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voltage matters not in the correct ampacity but in using a large enough wire to provide acceptable voltage drops. hence the gauge will be different for 12 than 440 volts based on voltage


also ampacity ratings change for free air, a couple of wires in adequate conduit or derated if the conduit is over filled


a large diesel motor using an electric starter will draw way over 5000 watts to start such as on a boat..........bigger engine starters maybe 24 32 or 36 volts..........

be safe...........dont spark around :)
 

Bderick67

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johnptc;3464649; said:
ok

voltage matters not in the correct ampacity but in using a large enough wire to provide acceptable voltage drops. hence the gauge will be different for 12 than 440 volts based on voltage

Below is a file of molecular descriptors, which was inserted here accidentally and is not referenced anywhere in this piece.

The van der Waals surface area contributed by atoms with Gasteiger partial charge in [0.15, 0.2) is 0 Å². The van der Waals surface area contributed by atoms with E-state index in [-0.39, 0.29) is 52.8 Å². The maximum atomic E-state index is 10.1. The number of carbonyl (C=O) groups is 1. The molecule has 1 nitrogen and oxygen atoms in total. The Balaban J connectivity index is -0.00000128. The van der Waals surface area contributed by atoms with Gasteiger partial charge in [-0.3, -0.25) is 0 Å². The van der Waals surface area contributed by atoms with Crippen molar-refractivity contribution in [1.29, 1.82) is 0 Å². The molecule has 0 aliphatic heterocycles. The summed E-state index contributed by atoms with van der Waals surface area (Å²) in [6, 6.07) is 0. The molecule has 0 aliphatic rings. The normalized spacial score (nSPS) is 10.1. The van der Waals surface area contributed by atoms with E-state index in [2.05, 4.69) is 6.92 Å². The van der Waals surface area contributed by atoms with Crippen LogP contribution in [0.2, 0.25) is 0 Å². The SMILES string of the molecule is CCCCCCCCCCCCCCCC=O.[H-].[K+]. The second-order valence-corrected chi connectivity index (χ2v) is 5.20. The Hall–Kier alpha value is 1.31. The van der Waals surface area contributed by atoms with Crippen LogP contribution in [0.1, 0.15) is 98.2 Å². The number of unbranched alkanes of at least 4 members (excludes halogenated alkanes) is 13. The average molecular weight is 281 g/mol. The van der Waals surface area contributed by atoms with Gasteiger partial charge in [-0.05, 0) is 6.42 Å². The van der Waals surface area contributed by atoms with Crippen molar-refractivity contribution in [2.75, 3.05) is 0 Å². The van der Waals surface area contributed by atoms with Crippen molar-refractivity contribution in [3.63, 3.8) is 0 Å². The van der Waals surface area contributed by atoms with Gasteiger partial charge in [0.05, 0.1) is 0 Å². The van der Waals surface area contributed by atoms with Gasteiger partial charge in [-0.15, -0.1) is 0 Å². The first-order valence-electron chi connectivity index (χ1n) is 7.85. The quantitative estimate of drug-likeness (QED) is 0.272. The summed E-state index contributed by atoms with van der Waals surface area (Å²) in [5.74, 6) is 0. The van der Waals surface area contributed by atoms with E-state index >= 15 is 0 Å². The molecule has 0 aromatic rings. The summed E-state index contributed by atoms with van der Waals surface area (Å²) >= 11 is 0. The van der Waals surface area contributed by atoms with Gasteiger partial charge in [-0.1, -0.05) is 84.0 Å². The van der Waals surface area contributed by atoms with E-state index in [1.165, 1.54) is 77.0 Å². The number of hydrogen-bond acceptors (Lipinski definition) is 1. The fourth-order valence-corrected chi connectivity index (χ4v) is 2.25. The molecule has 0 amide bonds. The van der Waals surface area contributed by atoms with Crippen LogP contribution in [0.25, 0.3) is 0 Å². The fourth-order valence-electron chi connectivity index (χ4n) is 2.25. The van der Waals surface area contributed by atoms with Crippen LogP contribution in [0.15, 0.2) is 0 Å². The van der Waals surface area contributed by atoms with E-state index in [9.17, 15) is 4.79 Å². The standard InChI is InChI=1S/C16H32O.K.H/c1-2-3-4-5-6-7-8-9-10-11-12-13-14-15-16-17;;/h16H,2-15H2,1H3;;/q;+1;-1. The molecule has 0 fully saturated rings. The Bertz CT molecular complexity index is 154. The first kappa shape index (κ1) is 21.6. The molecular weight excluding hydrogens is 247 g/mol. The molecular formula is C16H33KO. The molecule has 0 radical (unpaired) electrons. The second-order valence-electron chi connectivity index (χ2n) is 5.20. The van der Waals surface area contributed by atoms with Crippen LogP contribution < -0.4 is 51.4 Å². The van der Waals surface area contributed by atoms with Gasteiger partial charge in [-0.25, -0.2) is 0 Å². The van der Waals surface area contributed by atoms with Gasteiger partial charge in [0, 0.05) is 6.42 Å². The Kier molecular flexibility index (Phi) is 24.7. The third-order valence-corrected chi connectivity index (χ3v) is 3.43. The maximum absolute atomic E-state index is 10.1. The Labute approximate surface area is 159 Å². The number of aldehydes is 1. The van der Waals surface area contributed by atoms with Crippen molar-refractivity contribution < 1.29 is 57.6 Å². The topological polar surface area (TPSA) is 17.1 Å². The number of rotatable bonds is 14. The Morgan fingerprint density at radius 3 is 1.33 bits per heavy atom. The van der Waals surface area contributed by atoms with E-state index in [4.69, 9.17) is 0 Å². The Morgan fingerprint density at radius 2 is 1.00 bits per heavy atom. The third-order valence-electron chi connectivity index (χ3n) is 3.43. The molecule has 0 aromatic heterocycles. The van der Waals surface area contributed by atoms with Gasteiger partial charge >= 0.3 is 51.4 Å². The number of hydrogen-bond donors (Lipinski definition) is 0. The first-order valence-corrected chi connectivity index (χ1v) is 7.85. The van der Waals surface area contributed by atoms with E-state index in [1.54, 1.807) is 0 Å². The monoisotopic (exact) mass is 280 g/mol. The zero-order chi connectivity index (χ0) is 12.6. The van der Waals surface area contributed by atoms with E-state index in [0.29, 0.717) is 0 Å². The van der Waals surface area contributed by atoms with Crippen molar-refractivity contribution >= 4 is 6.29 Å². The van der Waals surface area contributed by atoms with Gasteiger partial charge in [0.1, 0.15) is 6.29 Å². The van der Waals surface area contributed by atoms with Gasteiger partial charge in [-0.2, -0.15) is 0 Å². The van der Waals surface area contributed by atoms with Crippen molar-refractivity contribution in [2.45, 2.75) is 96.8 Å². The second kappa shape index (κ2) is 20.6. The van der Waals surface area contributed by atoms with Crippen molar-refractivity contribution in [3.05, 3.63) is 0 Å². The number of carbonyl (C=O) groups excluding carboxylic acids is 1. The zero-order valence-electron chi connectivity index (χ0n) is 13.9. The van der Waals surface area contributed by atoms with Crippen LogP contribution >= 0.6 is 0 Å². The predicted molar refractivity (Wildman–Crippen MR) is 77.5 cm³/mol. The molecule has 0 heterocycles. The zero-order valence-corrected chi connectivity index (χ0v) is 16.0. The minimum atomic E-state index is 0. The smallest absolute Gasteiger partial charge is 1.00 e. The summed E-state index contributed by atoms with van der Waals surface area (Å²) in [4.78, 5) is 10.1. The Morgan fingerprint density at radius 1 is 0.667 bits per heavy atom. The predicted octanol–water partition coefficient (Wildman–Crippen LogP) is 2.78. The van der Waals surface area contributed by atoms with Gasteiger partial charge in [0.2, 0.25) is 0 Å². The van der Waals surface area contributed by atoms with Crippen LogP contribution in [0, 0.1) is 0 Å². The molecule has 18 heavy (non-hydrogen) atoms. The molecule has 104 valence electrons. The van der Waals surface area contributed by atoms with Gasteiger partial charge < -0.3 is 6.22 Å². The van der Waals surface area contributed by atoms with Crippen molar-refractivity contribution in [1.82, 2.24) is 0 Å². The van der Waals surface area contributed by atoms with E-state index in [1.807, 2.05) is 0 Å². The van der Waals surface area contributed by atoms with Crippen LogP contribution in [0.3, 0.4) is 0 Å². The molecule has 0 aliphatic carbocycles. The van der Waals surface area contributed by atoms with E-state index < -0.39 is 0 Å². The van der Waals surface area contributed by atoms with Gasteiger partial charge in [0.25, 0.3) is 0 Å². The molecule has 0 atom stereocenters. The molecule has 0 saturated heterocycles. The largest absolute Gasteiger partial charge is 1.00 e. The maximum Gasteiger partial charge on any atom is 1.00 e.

While this is somewhat true it has to do more with conductor length then voltage, have a look at the NEC. #12 copper thhn for example rated the same no matter, 120, 220, 277, 440, volts. Voltage does not have a bearing on the wire amperage rating. You may need to upsize the wire for voltage drop, but the wire you buy is rated per conductor size, insulation and I should include if it is copper or aluminum.

also ampacity ratings change for free air, a couple of wires in adequate conduit or derated if the conduit is over filled

Again there are calcutations for derating according to installion, I believe the NEC Tables 310.16 310.17 etc are rated as in free air. There are many factors that go into installation of the wire, but I am sorry voltage does not have a bearing on the wire amperage rating.


a large diesel motor using an electric starter will draw way over 5000 watts to start such as on a boat..........bigger engine starters maybe 24 32 or 36 volts..........

Not sure what this would have do with residential or commerial wiring and isn't really cover by the NEC. I'm sure it applies to the generator it's self but this is a totally different constructed conductor.

be safe...........dont spark around :)

This I will agree with you completely
:)